“These rights were established to enable news agencies and publishers to be remunerated by digital platforms which retain most of the monetary value generated by the distribution of news content,” the agency said in its statement.
In a tweet on Wednesday, Musk called the lawsuit “bizarre.”
“They want us to pay *them* for traffic to their site where they make advertising revenue and we don’t!?” he wrote on X, which he purchased in October.
Over the past two decades, the growth of Google, Facebook and other internet platforms have eaten away at the advertising revenue news outlets have traditionally relied on. In an effort to bolster the struggling news industry, policymakers around the world have sought to require social media to pay for the news posted on their websites. But companies’ responses to those proposals have been mixed.
In June, Meta said it would block Canadians from sharing news on Facebook and Instagram in response to a new Canadian law that requires social media companies to pay domestic publishers for content.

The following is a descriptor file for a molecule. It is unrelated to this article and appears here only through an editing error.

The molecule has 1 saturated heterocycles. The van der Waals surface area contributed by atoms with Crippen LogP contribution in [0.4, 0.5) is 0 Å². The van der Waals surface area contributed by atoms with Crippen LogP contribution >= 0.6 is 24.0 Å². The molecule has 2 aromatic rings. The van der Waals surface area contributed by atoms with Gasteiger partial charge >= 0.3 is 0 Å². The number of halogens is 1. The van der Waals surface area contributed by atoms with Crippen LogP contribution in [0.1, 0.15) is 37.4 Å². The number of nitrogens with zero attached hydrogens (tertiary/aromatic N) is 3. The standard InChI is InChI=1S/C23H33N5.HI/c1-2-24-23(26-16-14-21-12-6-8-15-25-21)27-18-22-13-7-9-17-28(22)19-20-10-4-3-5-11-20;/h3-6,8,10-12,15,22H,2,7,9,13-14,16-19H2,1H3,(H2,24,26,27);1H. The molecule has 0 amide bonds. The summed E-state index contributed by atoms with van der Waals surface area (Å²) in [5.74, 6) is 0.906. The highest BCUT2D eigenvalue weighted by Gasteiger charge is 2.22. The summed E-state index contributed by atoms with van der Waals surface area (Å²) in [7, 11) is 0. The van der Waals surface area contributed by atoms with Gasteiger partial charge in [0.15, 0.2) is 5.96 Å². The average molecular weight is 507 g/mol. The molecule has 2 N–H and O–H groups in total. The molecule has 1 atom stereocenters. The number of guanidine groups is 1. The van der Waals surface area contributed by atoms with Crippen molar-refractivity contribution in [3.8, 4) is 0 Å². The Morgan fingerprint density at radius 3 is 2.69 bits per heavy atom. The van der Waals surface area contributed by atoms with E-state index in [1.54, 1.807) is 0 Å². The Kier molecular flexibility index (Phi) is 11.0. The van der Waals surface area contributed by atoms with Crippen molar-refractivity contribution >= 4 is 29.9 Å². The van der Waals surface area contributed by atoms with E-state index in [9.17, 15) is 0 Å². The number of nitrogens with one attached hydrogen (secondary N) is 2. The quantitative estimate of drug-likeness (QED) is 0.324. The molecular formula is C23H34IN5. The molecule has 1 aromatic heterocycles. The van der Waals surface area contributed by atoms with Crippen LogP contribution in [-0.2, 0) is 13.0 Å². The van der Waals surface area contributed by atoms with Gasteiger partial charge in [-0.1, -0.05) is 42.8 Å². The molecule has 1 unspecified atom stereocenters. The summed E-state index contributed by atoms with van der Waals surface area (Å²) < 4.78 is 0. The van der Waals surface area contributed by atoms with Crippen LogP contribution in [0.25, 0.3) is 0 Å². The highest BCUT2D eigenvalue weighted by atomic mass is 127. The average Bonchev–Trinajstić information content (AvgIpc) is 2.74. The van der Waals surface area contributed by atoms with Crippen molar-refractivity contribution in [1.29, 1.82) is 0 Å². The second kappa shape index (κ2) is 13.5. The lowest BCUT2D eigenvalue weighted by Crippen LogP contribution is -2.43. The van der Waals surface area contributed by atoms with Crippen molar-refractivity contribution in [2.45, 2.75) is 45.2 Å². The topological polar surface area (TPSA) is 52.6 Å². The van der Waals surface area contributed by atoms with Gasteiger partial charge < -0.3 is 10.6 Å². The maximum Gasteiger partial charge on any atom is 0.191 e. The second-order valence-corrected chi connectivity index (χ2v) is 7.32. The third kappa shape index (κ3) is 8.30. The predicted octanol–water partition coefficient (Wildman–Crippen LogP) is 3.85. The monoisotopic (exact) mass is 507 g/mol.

In May, Meta threatened to block California users from sharing news on its platforms, as state legislators there have been weighing legislation requiring social media companies to pay news outlets for their content.
Australia passed a similar law in 2021, requiring the companies to strike deals with Australian news outlets for the content posted to their platforms. But instead of blocking news on their sites, the companies now strike deals with Australian news outlets for content posted to their platforms.